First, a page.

Somehow I’ve fallen back into the habit of reading and thinking about multiple books at once. This school year I’ve been a bit off with my writing about what I’m reading–I have posts planned in my mind that never make it to my laptop. In the chaos that is now my reading life, though, some unexpected patterns have arisen and I thought it would be interesting to unpack them. The first will be on Freedom by Jonathan Franzen, by title and by topic. Continuing thoughts will follow about the concept of freedom in my rereading of both Jonathan Safron Foer’s Extremely Loud and Incredibly Close and Sandra Cisneros’ The House on Mango Street. I am about to write about the resolution for one of the characters, and while I don’t think it won’t take away from the book, don’t read ahead if you already have Freedom on your book list.
Freedom is complex and multi-layered, so it is impossible to treat it as a whole in a single post. The aspect I want to think about comes from the story of the main characters’ son, Joey. He has grown up spoiled by his mother, a disappointment to his father and in general pretty selfish in all of his life pursuits. He has been in a relationship with the girl next door, two years his senior, since early adolescence. Their connection and relationship has been a mainstay in his life, to the point where he moved next door as a 17 year old. Her entire world revolves around him, but when he goes off to college he seeks out girls who would better fit in to his imagined future: sophisticated, wealthy and influential. However, he remains incapable of severing himself from Connie. They decide to get married on the spur of the moment, yet keep it secret and Joey is pursuing other girls. And then.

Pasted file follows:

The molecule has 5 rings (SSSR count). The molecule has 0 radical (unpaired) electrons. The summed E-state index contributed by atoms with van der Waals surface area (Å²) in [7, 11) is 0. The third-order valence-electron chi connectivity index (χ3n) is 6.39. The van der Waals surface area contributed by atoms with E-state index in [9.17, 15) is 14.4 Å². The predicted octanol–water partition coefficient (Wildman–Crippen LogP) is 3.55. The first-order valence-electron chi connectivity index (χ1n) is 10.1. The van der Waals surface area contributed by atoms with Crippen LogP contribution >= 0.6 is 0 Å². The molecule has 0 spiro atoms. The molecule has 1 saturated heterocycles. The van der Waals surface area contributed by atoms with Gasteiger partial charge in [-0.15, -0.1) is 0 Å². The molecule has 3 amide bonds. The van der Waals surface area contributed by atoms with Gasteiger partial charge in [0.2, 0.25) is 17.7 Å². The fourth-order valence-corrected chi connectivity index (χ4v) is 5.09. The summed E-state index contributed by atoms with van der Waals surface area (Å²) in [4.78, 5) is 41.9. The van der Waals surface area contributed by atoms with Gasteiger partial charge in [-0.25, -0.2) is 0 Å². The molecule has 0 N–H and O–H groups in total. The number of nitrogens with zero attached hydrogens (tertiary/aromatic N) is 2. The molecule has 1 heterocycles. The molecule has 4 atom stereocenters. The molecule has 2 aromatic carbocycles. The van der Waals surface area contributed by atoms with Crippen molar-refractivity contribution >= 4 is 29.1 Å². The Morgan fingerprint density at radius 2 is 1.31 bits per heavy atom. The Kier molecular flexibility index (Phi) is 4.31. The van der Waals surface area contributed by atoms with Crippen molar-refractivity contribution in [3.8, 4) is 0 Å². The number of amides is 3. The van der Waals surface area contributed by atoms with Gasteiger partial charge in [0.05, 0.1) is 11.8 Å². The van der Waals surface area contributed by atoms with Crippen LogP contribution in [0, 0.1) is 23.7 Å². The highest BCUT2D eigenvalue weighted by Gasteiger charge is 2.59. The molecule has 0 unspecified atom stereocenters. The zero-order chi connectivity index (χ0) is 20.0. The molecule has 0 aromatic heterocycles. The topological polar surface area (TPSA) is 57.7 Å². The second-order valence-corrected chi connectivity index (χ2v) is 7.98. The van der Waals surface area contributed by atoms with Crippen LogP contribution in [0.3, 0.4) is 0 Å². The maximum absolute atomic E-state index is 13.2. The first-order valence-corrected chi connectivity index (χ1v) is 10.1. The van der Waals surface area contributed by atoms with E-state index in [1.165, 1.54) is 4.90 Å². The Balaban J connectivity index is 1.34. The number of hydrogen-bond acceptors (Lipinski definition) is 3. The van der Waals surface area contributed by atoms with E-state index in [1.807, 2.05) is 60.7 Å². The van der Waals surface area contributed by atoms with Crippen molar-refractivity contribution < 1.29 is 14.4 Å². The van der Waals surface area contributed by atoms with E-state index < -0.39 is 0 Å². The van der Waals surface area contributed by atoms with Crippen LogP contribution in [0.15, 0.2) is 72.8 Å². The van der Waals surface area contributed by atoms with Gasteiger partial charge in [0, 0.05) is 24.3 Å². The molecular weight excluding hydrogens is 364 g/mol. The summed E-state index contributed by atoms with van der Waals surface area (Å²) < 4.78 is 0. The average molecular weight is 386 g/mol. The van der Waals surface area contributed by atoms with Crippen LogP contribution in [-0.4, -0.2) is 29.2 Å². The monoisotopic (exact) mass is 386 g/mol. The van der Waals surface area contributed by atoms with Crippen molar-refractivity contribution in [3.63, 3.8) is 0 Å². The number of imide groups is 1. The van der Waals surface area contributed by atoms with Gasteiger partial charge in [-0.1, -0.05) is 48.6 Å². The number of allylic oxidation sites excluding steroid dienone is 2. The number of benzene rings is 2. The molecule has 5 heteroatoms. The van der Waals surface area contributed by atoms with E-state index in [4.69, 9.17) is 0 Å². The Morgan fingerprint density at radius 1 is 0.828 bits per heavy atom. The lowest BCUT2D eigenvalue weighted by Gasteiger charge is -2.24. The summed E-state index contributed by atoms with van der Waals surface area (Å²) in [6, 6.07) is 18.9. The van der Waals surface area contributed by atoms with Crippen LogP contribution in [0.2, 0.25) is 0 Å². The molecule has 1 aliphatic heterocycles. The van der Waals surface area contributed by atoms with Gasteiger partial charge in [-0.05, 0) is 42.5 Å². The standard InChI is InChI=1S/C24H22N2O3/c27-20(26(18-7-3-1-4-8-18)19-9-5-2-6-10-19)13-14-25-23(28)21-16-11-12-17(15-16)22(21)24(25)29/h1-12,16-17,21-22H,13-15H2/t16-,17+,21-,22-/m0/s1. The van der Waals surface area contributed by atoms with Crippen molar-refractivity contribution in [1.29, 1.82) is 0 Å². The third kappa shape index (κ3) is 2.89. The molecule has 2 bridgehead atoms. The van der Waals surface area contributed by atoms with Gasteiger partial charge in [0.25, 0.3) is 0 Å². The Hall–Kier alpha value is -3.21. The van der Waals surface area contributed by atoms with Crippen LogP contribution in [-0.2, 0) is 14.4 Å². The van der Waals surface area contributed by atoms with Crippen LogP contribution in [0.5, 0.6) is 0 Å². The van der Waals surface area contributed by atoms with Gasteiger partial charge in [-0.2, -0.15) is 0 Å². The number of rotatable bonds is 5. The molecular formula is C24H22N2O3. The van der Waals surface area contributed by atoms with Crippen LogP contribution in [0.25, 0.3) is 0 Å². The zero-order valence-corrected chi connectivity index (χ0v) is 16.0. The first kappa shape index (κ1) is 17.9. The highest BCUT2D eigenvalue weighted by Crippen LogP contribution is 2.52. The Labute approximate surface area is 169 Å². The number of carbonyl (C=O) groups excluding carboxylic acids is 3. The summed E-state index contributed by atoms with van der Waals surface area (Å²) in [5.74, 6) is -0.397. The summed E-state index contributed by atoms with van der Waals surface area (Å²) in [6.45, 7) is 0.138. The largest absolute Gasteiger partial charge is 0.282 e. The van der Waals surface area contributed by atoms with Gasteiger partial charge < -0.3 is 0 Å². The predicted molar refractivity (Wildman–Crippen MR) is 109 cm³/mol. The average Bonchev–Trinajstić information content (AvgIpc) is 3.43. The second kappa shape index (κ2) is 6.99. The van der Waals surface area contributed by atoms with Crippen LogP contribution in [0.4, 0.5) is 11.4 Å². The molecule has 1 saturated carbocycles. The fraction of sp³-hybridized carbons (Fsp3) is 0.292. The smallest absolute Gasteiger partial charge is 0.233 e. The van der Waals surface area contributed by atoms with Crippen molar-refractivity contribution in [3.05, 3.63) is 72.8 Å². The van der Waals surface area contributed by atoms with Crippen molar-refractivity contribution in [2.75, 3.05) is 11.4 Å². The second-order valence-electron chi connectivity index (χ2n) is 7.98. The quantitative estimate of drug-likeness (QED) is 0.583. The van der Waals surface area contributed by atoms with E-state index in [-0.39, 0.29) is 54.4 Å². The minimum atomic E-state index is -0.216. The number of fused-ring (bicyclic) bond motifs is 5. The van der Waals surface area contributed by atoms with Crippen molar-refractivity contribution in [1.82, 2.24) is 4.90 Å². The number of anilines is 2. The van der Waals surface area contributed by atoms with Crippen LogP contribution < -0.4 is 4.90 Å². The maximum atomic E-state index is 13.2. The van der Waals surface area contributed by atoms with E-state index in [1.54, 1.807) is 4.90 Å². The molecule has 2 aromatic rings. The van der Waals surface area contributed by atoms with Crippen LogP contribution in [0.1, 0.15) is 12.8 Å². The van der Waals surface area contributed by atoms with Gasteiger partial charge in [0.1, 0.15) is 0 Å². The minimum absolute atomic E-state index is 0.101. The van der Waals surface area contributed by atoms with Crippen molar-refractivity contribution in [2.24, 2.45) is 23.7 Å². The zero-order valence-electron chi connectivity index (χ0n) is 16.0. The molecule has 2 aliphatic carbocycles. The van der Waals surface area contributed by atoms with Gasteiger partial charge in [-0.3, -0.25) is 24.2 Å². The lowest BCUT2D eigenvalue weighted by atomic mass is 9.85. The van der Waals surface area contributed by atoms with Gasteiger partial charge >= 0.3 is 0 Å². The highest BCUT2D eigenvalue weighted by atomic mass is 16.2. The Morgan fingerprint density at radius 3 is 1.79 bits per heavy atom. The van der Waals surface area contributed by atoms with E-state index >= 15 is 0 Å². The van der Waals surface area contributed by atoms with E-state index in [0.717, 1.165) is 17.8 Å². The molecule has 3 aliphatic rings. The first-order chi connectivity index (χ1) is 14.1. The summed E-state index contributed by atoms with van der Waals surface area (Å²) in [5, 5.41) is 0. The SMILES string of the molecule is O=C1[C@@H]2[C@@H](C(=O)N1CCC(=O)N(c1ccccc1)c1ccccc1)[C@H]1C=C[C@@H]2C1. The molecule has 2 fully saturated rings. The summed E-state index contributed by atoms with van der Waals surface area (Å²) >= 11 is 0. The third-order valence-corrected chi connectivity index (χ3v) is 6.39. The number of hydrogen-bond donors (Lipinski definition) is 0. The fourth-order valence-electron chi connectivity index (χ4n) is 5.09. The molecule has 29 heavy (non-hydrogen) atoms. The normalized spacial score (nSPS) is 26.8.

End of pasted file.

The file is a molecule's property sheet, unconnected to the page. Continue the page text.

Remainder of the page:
The freedom that comes from understanding who you are. Joey’s moment came when he accidently swallowed his wedding ring and it came back out while he was on a trip with the girl he’d been chasing after for a number of years–the girl who he thought was his fantasy. But.
“He was the person who’d handled his own shit to get his wedding ring back. This wasn’t the person he thought he was, or would have chosen to be if he’d been free to choose, but there was something comforting and liberating about being an actual definite someone, rather than a collection of contradictory potential someones.” (432)
This is the kind of freedom that I’m not sure Joey’s parents understood as they were raising him. They seemed to be tip toeing around parts of themselves and restraining opinions in fear and leaving life that needed to be discussed untouched and unexplored–leaving both of them ultimately uncomfortable in their own skin. Seeing their son understand this before they did–especially when he was trying on so many different personas throughout his college experience–was incredibly surprising as a reader. I thought that Joey would be the kind of person who is a serial leaver: always looking for the next person who might fit his idea of perfection, never realizing that perfection never exists up close. That kind of living gives the mirage of freedom, but is actually quite the opposite.
This fall, maybe because I was turning 30 and intentionally thinking about it, I realized that somewhere along the line I became myself: the Ohio and the New York in me all seemed to sort out and settle where it needed to be–and this was incredibly freeing. To live in a place where you know who you are what what you are seeking allows you to not have the burden of carrying what other people might be thinking. And of course there is the part about the Truth I believe in–something about the story of grace and love–that leads me to freedom and reminds me of what matters.